Podles' book can be viewed online here; this treats the issue historically and theologically; I'm not sure I agree with all of it by any means, but it certainly gives the issue a much wider context.
Feminists will hate this argument because they hate gender-specific social roles. This is related to a bigger issue, however: the theological issue, and the small matter of admitting women to priestly ordination. I'll deal with that next.
Fr Matthew McCarthy FSSP was ordained on Saturday 21st and on Sunday 22nd he said his first Mass: a Solemn Mass in the chapel of the Carmelite Convent of Jesus, Mary & Joseph at Valparaiso, a 30-minute drive from the FSSP Seminary.
Distribution of communion to the Carmelites, through a grill.
Fr McCarthy's deacon was Fr Matthew Goddard FSSP, another English Fraternity priest. Fr Goddard is currently based in Ottawa, Canada, where the Fraternity have a long-standing and thriving apostolate.
The chapel is classical in form and quite lovely. Here is the mosaic in the dome. The altar comes from an abandoned church and was in storage for a long time before being installed here.
Relations between the Seminary and Convent are close. The Carmelites have re-adopted the Traditional Mass and Office, and three of them are sisters of young men in the Seminary up the road. I was privileged to see the Mother Superior and most of the community through the double grill; it was a truly heartening to see so many young women dedicating themselves to this contemplative vocation. Since arriving in Lincoln diocese they have made two foundations and more are being planned.
Here is the double grill, with a curtain behind it; the curtain was drawn aside and we were able to talk to the nuns. Please say a prayer for them; perhaps one day they will establish a foundation in the British Isles.
There are more photos: slideshow, set. Soon I will post again about the Seminary.
Sunday, May 29, 2011
Bishop Bruskewitz presides at Terce before Mass. This room, here set up as a chapel, was in fact the Seminary chapel until the new chapel was completed.
Bishop Bruskewitz processes in through a guard of honour provided by Knights of Columbus.
Bishop Bruskewitz at the throne; Matthew McCarthy, the English ordinand, can be seen in front with a candle.
The laying on of hands: Bishop Bruskewitz lays on his hands on the two ordinands; all the other priests present do the same.
Fr Armand de Malleray lays his hands on Matthew McCarthy; in front can be seen Fr Matthew Goddard FSSP, another English priest, lining up to do the same.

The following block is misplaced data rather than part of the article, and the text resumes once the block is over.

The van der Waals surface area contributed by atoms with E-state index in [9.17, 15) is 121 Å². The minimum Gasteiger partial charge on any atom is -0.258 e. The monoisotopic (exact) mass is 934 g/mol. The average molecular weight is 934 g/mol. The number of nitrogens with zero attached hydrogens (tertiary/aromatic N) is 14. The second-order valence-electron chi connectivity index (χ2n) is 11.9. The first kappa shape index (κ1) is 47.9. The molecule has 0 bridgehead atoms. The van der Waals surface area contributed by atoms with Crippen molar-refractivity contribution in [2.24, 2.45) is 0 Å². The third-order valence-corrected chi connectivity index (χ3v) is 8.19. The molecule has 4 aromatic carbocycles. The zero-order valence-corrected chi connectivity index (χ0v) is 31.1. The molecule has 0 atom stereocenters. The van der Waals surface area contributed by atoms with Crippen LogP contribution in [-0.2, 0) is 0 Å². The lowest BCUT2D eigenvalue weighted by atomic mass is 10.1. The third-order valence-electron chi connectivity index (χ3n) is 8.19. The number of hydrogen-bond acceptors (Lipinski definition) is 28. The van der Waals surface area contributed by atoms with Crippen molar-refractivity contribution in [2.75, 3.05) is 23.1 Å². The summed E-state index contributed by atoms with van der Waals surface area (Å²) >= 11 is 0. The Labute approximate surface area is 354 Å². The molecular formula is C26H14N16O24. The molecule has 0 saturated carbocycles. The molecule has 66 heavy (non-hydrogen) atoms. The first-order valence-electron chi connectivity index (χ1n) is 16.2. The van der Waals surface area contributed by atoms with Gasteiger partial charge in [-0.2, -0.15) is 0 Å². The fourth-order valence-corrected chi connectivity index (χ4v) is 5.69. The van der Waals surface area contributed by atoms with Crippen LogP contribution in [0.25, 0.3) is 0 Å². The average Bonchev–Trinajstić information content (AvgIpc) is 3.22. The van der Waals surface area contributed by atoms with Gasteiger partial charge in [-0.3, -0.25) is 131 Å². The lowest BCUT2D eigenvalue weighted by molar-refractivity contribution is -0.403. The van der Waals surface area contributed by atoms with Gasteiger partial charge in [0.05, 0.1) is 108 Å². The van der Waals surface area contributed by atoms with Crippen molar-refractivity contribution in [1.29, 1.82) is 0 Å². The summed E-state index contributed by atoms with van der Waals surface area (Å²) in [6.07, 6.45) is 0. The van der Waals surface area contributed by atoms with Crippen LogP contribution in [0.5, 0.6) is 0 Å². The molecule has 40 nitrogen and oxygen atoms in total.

The new priests are clothed with a folded chasuble.
Having had their hands annointed, the new priests' hands are bound together.
Following the ceremony of the ordination, Mass resumes with the Gospel.
The new priests, kneeling at special prie dieus, and each with a missal and an assistant, follow the canon of the Mass, which the celebrant (uniquely) reads out loud.
Fr Matthew McCarthy gives the kiss of peace to Fr Armand de Malleray.
The superb liturgical schola singing the Communion antiphon.
Bishop Bruskewitz gives the final blessing.
Bishop Bruskewitz, Fr McCarthy and his family.
Bishop Bruskewitz speaks at the lunch following the ordinations.
The Seminary's cloister, where three newly ordained priests were giving first blessing: not only the two ordained that day, but Fr Damon Sypher FSSP, who ordained earlier in the month in Sydney by Cardinal Pell.
The British contingent at Denton. Top row, left to right: Leo Darroch, President of the Una Voce Federation, Fr Armand de Malleray FSSP, Fr Matthew McCarthy FSSP, and Ian Verrier, an English seminarian; bottom left and middle two first year seminarians (still in lay clothes); bottom right, me. All FSSP seminarians from England and Wales are sponsored by the Latin Mass Society.
There are lots more photos: slideshow, set.
Next I'll post about Fr McCarthy's first Mass, which took place on Sunday.
Saturday, May 28, 2011
As is well known, female alter servers were permitted in 1992, after a long campaign of disobedience towards the Church's norms. It was permitted with considerable reluctance, and clearly the motivation was to avoid the scandal of open warfare on the subject: Pope John Paul II was far from convinced that it was actually a good idea. A 1994 ruling from the Congregation for Divine Worship hedges the matter about with caveats and reservations, which are still in force. Having conceded the possibility of altar girls, it goes on:
2) The Holy See respects the decision adopted by certain Bishops for specific local reasons on the basis of the provisions of Canon 230 #2. At the same time, however, the Holy See wishes to recall that it will always be very appropriate to follow the noble tradition of having boys serve at the altar. As is well known, this has led to a reassuring development of priestly vocations. Thus the obligation to support such groups of altar boys will always continue.
3) If in some diocese, on the basis of Canon 230 #2, the Bishop permits that, for particular reasons, women may also serve at the altar, this decision must be clearly explained to the faithful, in the light of the above-mentioned norm. It shall also be made clear that the norm is already being widely applied, by the fact that women frequently serve as lectors in the Liturgy and can also be called upon to distribute Holy Communion as Extraordinary Ministers of the Eucharist and to carry out other functions, according to the provisions of the same Canon 230 #3.